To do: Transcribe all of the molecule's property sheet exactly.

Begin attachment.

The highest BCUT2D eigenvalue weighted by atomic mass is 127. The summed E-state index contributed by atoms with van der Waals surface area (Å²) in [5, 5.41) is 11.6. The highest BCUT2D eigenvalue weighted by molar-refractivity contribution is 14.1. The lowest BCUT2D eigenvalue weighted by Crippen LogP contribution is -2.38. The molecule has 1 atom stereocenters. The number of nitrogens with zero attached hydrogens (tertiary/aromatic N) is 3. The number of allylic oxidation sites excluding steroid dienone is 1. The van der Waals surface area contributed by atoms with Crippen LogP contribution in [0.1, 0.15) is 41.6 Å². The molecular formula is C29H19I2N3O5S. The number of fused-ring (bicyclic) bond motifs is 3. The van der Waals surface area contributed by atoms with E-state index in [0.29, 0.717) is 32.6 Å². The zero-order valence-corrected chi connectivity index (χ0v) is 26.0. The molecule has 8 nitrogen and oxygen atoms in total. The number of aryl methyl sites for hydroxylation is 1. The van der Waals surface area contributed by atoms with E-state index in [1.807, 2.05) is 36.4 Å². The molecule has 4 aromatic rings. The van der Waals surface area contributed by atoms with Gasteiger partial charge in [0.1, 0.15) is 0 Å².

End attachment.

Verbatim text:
The highest BCUT2D eigenvalue weighted by atomic mass is 127. The summed E-state index contributed by atoms with van der Waals surface area (Å²) in [5, 5.41) is 11.6. The highest BCUT2D eigenvalue weighted by molar-refractivity contribution is 14.1. The lowest BCUT2D eigenvalue weighted by Crippen LogP contribution is -2.38. The molecule has 1 atom stereocenters. The number of nitrogens with zero attached hydrogens (tertiary/aromatic N) is 3. The number of allylic oxidation sites excluding steroid dienone is 1. The van der Waals surface area contributed by atoms with Crippen LogP contribution in [0.1, 0.15) is 41.6 Å². The molecular formula is C29H19I2N3O5S. The number of fused-ring (bicyclic) bond motifs is 3. The van der Waals surface area contributed by atoms with E-state index in [0.29, 0.717) is 32.6 Å². The zero-order valence-corrected chi connectivity index (χ0v) is 26.0. The molecule has 8 nitrogen and oxygen atoms in total. The number of aryl methyl sites for hydroxylation is 1. The van der Waals surface area contributed by atoms with E-state index in [1.807, 2.05) is 36.4 Å². The molecule has 4 aromatic rings. The van der Waals surface area contributed by atoms with Gasteiger partial charge in [0.1, 0.15) is 0 Å².